Should America Fear China's Nuclear Weapons?

As Washington worries about problems in Iraq and Ukraine, does it have a much bigger—and atomic—challenge on its hands?

Editor’s Note: Please see previous works by Robert Farley including: Asia’s Greatest Fear: A U.S.-China War, Five Revolutionary Soviet Weapons of War that Never Happened, The Five Most Overrated Weapons of War, America’s Troubled F-35: Five Ways to Replace It, Will the F-35 Dominate the Skies?, Five Best Bombers of All Time, and The Top Five Fighter Aircraft of All Time.

The presumably accidental revelation of the PLA’s DF-41 road-mobile ICBM is only the latest indication that China is modernizing and reorganizing its nuclear arsenal.  Over the past decade, China has worked to modernize its nuclear delivery systems, both on land and at sea.  This work has helped narrow the gap between China and the US-Russia superpower tandem, although Chinese capabilities remain far behind.

This article tracks the most important recent developments in China’s nuclear posture, then discusses some of the political implications of these developments for Asia, the United States, and the rest of the world.

Nukes by Land, Nukes by Sea

The DF-41 Arrives

The apparent confirmation of the existence of the much-rumored DF-41 ICBM has some very interesting implications for the future of Chinese nuclear weapon policy. In the simplest terms, the development of the new ICBM ensures that China’s nuclear deterrent can reach the entire continental U.S., as well as a variety of other potential foes.  It also gives the Second Artillery MIRV capable ICBMs for the first time, although reports suggest that the PLA is also working on MIRVing its older missiles.

China has long been dependent on the ancient DF-5 for its ICBM needs, recently supplemented by the DF-31A. The DF-41 represents a major modernization, as well as an expansion of China’s overall deterrent capability. Its development suggests that China is moving definitively away from minimal deterrence, and toward a more robust, survivable second-strike capability.  This indicates a significant change in how China views its nuclear arsenal.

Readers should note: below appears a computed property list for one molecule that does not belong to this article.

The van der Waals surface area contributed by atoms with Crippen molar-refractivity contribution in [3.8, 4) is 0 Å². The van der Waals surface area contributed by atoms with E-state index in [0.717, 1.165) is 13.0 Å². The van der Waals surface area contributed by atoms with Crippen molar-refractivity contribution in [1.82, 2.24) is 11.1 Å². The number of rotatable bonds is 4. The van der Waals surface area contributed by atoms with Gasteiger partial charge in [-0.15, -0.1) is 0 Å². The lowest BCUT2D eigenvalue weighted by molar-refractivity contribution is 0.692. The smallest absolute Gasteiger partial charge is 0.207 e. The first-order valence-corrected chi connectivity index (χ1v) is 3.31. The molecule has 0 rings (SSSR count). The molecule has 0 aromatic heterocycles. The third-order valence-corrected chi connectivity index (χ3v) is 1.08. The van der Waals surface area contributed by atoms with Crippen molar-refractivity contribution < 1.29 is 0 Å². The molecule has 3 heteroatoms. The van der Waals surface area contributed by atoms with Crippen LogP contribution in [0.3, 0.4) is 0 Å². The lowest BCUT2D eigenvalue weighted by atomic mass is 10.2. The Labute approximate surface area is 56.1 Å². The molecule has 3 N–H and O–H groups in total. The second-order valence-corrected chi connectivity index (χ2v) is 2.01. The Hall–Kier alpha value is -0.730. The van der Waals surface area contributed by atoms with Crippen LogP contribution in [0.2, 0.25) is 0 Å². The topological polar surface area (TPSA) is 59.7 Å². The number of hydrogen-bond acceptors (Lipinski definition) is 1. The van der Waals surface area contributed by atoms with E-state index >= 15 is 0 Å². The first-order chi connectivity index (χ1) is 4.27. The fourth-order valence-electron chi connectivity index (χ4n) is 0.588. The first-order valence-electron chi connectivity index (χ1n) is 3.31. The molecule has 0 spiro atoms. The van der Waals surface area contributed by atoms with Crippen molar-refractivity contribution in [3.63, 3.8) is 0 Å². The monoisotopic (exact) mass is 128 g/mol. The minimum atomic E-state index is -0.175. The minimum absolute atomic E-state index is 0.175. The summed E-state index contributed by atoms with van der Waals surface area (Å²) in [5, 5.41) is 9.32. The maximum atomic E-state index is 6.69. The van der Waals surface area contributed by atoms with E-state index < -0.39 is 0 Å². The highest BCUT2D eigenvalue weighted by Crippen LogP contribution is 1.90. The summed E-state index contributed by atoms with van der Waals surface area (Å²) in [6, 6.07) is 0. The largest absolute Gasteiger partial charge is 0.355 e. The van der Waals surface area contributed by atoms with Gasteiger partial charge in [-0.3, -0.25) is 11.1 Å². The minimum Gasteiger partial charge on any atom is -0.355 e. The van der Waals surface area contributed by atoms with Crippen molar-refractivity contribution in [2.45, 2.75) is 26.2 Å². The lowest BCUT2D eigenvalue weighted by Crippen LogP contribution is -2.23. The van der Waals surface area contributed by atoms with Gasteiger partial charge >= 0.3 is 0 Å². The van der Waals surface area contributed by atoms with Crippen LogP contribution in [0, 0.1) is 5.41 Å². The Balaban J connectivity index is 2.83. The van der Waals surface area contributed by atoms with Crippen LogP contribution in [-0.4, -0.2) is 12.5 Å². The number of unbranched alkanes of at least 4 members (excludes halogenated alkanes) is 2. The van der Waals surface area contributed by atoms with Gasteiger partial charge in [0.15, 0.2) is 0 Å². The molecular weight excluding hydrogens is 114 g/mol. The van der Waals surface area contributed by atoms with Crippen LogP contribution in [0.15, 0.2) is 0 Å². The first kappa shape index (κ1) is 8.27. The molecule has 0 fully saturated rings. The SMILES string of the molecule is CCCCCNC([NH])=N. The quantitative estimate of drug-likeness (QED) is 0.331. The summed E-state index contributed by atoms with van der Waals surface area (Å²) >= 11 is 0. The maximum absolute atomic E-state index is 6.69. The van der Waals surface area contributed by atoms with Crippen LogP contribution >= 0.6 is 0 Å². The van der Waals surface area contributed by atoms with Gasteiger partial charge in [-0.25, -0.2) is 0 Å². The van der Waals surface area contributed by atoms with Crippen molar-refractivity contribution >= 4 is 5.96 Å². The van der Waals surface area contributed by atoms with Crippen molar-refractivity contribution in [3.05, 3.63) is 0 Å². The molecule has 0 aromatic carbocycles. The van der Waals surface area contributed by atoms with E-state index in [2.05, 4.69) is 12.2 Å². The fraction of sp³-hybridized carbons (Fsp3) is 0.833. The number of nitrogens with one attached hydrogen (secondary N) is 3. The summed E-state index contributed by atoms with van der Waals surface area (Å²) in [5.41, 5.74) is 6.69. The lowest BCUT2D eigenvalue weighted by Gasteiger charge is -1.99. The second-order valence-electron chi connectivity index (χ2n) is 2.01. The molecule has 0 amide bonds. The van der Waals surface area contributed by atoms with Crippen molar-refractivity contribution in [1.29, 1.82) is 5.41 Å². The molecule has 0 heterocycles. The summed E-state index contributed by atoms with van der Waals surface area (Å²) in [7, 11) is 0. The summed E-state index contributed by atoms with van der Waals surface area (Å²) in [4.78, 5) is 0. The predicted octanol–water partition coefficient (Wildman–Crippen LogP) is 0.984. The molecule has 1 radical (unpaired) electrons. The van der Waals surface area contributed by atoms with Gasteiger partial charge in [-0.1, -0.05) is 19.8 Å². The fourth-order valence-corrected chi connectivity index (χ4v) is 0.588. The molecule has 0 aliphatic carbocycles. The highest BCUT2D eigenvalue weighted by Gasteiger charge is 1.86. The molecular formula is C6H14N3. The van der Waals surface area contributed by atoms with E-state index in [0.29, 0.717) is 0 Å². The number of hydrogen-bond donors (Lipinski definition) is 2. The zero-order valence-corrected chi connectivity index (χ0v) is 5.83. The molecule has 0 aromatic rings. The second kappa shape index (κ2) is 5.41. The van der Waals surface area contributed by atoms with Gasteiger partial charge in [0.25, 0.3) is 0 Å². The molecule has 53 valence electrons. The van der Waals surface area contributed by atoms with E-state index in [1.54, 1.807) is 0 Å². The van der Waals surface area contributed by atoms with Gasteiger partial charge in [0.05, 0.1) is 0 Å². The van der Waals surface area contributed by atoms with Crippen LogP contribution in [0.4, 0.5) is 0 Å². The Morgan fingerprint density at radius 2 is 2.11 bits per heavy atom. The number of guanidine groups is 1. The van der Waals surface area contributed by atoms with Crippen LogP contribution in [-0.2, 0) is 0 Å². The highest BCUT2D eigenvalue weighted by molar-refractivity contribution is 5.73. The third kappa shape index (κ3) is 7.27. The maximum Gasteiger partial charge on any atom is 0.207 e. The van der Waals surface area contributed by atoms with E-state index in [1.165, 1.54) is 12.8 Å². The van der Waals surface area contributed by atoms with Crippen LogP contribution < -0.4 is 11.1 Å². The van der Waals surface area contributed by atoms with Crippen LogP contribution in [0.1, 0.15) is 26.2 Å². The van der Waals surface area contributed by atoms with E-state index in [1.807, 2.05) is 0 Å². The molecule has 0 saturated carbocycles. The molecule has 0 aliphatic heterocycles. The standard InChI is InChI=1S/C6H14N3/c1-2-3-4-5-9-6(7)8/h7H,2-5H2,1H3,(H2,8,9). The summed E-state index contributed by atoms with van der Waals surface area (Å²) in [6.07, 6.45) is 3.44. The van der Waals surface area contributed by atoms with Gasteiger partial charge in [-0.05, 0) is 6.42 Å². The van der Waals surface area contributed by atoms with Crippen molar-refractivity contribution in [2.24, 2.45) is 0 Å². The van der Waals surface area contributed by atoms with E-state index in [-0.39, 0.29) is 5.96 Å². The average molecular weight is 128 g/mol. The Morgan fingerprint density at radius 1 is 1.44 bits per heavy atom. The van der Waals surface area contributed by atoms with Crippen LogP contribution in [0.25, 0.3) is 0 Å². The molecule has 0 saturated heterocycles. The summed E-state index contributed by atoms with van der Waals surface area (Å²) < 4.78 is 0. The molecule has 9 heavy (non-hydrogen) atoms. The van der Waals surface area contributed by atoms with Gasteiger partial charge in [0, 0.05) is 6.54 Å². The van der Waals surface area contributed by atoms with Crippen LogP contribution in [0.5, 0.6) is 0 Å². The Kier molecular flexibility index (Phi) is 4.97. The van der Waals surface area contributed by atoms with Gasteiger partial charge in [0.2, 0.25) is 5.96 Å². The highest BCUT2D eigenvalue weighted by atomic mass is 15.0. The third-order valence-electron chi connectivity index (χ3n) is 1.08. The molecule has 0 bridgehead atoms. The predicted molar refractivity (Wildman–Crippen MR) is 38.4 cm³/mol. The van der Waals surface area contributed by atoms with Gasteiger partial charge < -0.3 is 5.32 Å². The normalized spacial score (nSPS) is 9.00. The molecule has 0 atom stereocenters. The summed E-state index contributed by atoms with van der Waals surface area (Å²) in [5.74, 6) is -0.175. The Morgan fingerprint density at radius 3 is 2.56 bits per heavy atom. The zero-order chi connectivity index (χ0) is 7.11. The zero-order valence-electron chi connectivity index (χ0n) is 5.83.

The Boomer Fleet Grows

The development of an effective submarine deterrent also helps revise the nuclear equation between China and the United States. The commissioning of five boats of the Type 094 class over the past decade has radically increased China’s nuclear capabilities at sea, which less than a decade ago depended on a single, unreliable submarine.

Although Chinese boomers cannot yet effectively hide from American hunters, and the Chinese have yet to achieve the basic requirements of the Soviet “bastion” strategy of the 1970s, the Chinese SSBNs nevertheless significantly increase the reach of China’s nuclear deterrent.  However, they do not yet represent a practical threat to the mainland United States, as the missiles lack of range and the boats lack of quiet makes them sketchy to deploy in tense circumstances.

Reports indicate that China has already moved on the construction of the Type 096 SSBN, which will carry more missiles and presumably operate more quietly.  Given the undersea advantages of the United States, it will still be some time before China’s SSBN fleet poses a major threat to the United States.

The Political Implications

Arms Control

One of the biggest questions with respect to China’s changing nuclear posture involves arms control.  For four decades, the key nuclear arms control agreements have been conducted in bilateral terms between Washington and Moscow.  The increasing size and sophistication of the Chinese arsenal may make this approach obsolete.

If China’s increases the size of its nuclear arsenal, and the sophistication of its delivery systems, then arms control agreements that focus only on the United States and Russia will become quaint.  Of course, Moscow and Washington can still make considerable progress reducing warheads and delivery systems before the Chinese arsenal becomes comparable, but the PLA is closing the gap.  It’s also worth noting that because China is not party to the bilateral agreements, it has considerably more freedom to explore the technical frontiers of ballistic and cruise missiles than either the US or Russia.